and illegally detained by police”, and detailed an incident in which he
had been abducted by two men – probably secret policemen – who took
him to a cemetery in Ashgabat, where he was beaten and threatened before being
dumped by the side of a road.
Hopes that the Uzbek leadership would accept the need for at least a limited
amount of political reform came to nothing by the end of the year. Moves towards
making the national currency showed a new flexibility on economic matters, and
for a while it seemed that the authorities were going to allow the two main
opposition parties, Erk and Birlik, to revive their activities. By the end of
the year, it became hard to defend this view as a credible argument –
all the evidence pointed the other way.
The Uzbek government continued to arrest members of the outlawed Islamic group
Hizb-ut-Tahrir in 2003, although Human Rights Watch said this happened at a
slower rate than previously.
Hizb ut-Tahrir is perceived as a major threat by the Uzbek government. But
the group explicitly rejects violence as a tool for furthering its aims and
human rights groups are unified in their condemnation of the sweeping arrests
of people associated with it.
Police even arrested the 62-mother of a deceased "Islamic prisoner".
Many believed the reason was that she had made too much fuss about her son's
death in custody. Avazov died in August 2002, and the nature of his injuries
suggested strongly that he had been tortured as a matter of state policy.
Mukadirova was released just hours before US Secretary of Defence Donald Rumsfeld
began a high-profile to Uzbekistan in February, a country with which he said
American ties were gaining in strength every day
Uzbek agents also crossed international borders to arrest people viewed as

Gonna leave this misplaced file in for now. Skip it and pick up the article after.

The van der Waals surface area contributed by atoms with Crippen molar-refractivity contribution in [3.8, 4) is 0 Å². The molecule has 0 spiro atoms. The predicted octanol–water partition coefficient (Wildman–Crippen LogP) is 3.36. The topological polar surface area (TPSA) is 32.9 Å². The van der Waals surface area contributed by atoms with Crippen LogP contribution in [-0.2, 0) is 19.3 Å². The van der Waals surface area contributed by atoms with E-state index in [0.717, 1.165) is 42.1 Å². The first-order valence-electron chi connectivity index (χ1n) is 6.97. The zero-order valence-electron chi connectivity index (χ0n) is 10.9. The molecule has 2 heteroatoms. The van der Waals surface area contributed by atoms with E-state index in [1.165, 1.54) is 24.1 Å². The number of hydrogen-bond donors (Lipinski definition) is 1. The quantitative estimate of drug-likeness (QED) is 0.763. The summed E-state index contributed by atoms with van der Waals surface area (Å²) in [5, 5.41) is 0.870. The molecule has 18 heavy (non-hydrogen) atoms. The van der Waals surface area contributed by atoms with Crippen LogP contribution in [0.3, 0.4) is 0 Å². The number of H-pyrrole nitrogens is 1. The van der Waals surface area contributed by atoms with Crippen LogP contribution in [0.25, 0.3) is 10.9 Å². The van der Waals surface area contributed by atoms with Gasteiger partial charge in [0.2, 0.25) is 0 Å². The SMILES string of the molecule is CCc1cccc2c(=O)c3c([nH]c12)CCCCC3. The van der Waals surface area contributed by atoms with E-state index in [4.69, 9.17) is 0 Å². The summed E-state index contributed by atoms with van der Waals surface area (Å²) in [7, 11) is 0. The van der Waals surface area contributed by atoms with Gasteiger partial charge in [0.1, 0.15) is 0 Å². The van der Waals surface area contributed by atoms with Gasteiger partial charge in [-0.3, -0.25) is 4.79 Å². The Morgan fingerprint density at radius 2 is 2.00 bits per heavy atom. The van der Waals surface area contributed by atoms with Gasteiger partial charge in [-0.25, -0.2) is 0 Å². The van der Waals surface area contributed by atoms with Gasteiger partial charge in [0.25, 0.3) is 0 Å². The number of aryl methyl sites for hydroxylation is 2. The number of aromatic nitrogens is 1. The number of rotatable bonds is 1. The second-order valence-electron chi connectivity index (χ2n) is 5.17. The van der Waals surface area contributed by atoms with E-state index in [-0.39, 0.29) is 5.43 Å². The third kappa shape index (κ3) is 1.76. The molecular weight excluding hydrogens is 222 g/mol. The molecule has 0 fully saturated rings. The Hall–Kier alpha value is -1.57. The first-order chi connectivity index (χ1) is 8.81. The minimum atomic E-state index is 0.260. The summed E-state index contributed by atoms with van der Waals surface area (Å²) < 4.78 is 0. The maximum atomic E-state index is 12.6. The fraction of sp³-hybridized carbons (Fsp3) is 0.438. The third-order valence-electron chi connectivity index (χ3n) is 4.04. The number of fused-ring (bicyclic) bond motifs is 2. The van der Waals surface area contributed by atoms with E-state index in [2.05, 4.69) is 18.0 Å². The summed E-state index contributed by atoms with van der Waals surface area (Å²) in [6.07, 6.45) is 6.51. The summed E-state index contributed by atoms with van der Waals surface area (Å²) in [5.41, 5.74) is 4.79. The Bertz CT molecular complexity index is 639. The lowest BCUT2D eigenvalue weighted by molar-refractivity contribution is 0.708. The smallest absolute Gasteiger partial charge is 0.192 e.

Islamic activists. In September, several people in the town of Uzgen in southern
Kyrgyzstan witnessed Muslim preacher Sadykjan Rahmanov being bundled into a
car with Kyrgyz plates. He has not been seen since (No
Sign of Abducted Kyrgyz Mullah). All the signs was that the man –
a Kyrgyzstan national - was kidnapped and abducted by Uzbek secret servicemen.
Human rights activist Azimjan Askarov, who has defended a number of abductees
in the Uzbek courts, said at the time that there were 260 such people in jail
in Uzbekistan, although the government claims they were arrested on Uzbek territory.
The justice system continued to be a tool of the state, used to silence its
One case that received international publicity concerned Ruslan Sharipov, a
25-year old journalist whose arrest on charges relating to homosexual acts was
seen by international human rights and media watch groups as a tactic to get
a critical journalist out of circulation – and in the process blacken
his name. (One
More Dissident Out of the Way).
Sharipov started out as a reporter in 2000 and was subsequently employed by
the non-governmental Uzbek Human Rights Society. He later set up a union for
independent journalists and founded his own human rights group. His work was
particularly effective because he spoke English and used the internet to reach
a wide audience.
Following his arrest in May, Sharipov faced a closed trial and in early August
he dismissed his defence team and pleaded guilty to one of three offences he
was charged with. On August 13 he was found guilty of all the charges and sentenced
to five and a half years in prison, subsequently reduced to four years.
Sharipov later claimed – through his lawyers, in an interview with IWPR
in November and in a series of letters from prison including one to UN Secretary
General Kofi Annan – that his confession had been beaten out of him (See
Activist Confessed “Under Torture”).
On August 28, a lay court adviser to Sharipov was kidnapped and severely beaten
whilst preparing an appeal in the case. He was left with concussion and two